When it comes to proper oral hygiene, the number you need to remember is two. This applies to how many times you need to brush each day, and it all boils down to research. A 2016 review of 33 different articles published in the Journal of Dental Research confirmed that brushing less than two times a day may lead to more tooth decay compared to brushing at least twice a day.
Take 2 Minutes When Brushing Your Teeth
Again, the magical number two applies here. Studies show that taking two full minutes while brushing your teeth can boost your oral health. Because tooth decay occurs when plaque builds up, these bacteria can produce acid that eats through your teeth’s enamel, while damaging your gums and may lead to gingivitis. Brushing for two minutes can lead to a 41% reduction in plaque, which is almost twice as much as those who only brush for one minute.
Use Floss or Other Oral Care Aids
Dental experts stand by the health benefits behind flossing. Many believe that even when you brush your teeth at least twice a day, there are still areas that can’t be reached. In particular, the gum line between the teeth can build up plaque and food, which is why flossing to remove such debris can help prevent cavities and gum disease. Flossing is especially beneficial to people with type 2 diabetes since they are 3 times more likely to get gingivitis.
Develop Your Routine
Once you get started and figure out what needs to be done along with proper timing, it becomes a part of your routine, much like eating breakfast and getting ready for work. According to experts, most tooth decay can be prevented, and maintaining a healthy mouth is a great way to protect yourself from other medical problems. There are countless benefits to having proper oral hygiene, and it’s never too late to get started on making one.
Cut Down on Sugary Drinks
While it may not seem like it, what you drink has a huge impact on your oral health. When we drink sugary liquids, our teeth essentially bathe in that beverage and as a result, they can pose risks for our dental health. Be wary of fruit juices, as they contain a high amount of sugar while also being acidic. As such, these can promote the growth of bacteria in the mouth and may increase the chance of decay and cause damage to the tooth enamel.
Visit My Bowie Dentist Today
If you’re looking for a transformation in your dental health, be sure to follow the suggestions above. New year, new oral hygiene routine. We believe in you. You can even go one step further by sending us a message via our website, or by calling to schedule an appointment with Dr. Abiodun Adesanya and his awesome team to start your journey towards a healthier smile.
The temperatures are dropping and the climate is becoming drier every day, the holiday season is here and biting winds are destroying your skin. However, your skin is not the only thing that is at risk from the harshness of the changing weather.
The winter season can cause multiple dental problems in your mouth which we will discuss in detail in this article. We will talk about what the issues are and what you can do to maintain oral hygiene throughout the season.
Six Tips to Maintain Oral Hygiene in Winter
The dry weather can lead to lower levels of saliva production in your mouth and make your mouth feel dry. Hydrating regularly will help reduce the dryness and placing a humidifier can help increase the moisture levels in your home.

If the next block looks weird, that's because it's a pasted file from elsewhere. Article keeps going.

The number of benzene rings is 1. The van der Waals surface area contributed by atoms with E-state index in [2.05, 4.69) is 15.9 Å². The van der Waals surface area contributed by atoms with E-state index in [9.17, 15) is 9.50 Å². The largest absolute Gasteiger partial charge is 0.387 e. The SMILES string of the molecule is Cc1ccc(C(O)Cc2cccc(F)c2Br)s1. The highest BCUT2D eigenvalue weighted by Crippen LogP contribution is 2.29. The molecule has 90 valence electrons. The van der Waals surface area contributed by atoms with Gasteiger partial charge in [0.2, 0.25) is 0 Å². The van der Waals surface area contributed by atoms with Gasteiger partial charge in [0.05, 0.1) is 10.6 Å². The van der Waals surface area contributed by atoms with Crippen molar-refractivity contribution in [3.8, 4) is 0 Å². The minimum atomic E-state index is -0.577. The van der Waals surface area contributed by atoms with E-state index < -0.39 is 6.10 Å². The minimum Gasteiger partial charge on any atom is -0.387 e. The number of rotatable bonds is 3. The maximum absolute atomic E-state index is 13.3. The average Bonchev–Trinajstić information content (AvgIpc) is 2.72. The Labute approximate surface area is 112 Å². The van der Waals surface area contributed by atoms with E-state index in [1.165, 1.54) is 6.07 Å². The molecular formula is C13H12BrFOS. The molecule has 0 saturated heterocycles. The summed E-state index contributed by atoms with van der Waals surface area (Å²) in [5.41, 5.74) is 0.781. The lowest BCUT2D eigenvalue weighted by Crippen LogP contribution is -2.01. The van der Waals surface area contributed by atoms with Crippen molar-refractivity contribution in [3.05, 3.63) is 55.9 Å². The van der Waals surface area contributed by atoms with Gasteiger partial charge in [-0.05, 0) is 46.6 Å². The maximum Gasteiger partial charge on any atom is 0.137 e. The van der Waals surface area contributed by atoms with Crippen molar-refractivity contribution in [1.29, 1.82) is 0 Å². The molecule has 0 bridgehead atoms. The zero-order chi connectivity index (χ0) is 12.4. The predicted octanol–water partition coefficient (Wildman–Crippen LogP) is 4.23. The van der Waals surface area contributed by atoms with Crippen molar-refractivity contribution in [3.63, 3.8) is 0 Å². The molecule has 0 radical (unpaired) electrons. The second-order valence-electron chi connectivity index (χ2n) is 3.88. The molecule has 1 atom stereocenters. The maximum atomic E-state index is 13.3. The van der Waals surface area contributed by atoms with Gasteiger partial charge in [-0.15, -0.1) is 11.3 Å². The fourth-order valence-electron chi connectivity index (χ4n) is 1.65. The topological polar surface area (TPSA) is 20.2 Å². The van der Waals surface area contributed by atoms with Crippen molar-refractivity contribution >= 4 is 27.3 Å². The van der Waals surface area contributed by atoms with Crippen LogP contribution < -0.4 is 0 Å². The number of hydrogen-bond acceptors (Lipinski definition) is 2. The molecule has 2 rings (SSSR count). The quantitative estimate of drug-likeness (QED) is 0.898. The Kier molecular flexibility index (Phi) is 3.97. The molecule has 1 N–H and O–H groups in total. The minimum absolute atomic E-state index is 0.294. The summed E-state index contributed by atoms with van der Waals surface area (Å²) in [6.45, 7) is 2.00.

Dryness of the mouth and the cold weather can cause your lips to dry and crack very quickly. The sensitive skin on your lips cannot take the harshness of cold, dry winds. Applying petroleum jelly will help lock moisture in to soothe the symptoms. Using a lip balm that contains SPF will notably help when you are outdoors. It will help protect your lips from the harmful UV rays of the sun and promote healthy lips through the season.
Small blisters that swell and burn can be caused by stress, fatigue and cold weather. You can minimize cold sores by keeping your lips moisturized and your hands clean to avoid spreading bacteria. Try to limit touching the mouth to avoid further irritation and spread.
Most of us will eat more than usual around the holidays and canker sores can prove to be extremely irritating during this time. They peak on dry days and are aggravated further by acidic and spicy foods. Avoiding acidic and spicy foods will prevent canker sores altogether, but if you are already suffering then you should try to rinse your mouth with a mixture of a teaspoon of salt and half a glass of warm water. This will help clean the sores and promote faster healing.
Breathing cold winter air can leave your teeth feeling sore and consuming hot or cold food and drinks will lead to tooth pain for those with sensitive teeth. Using toothpaste that is specially designed for sensitive teeth will greatly help relieve pain and promote oral hygiene.
Cold weather weakens immune systems which can lead to inflammation and infection in your gums. Avoid touching your mouth and maintain good oral hygiene to prevent gum infection in your mouth.
Here are a few key things to maintain good oral hygiene throughout the winter season.
– Eat healthy and keep your mouth and body hydrated by drinking plenty of water.
– Brush your teeth twice daily.
– Use specialized sensitivity toothpaste for sensitive teeth.
– Floss every night before bed.
– Visit your dentist for regular checkups and cleaning at least twice a year.
A healthy and clean mouth can help avoid dental issues and maintain oral hygiene. You and your family can avoid winter dental problems by practicing the simple tips and steps mentioned here. If you have any kind of aches or pains in your mouth and teeth, always contact your dentist to seek professional advice.
Dentist offices across the nation – and globe – had been advised to close one COVID-19 (novel coronavirus) was declared a global pandemic this past March. All routine appointments had to be rescheduled for a later date, which at the time was the X factor in all of this. Here in Maryland, Dr. Adesanya’s office, along with all other dental practices, resumed routine care in May. Reopening of dental offices during COVID-19 meant having to implement some new policies and procedures to ensure the safety and well-being of both staff and patients. The effects of the quarantine on oral health hasn’t necessarily been a good one.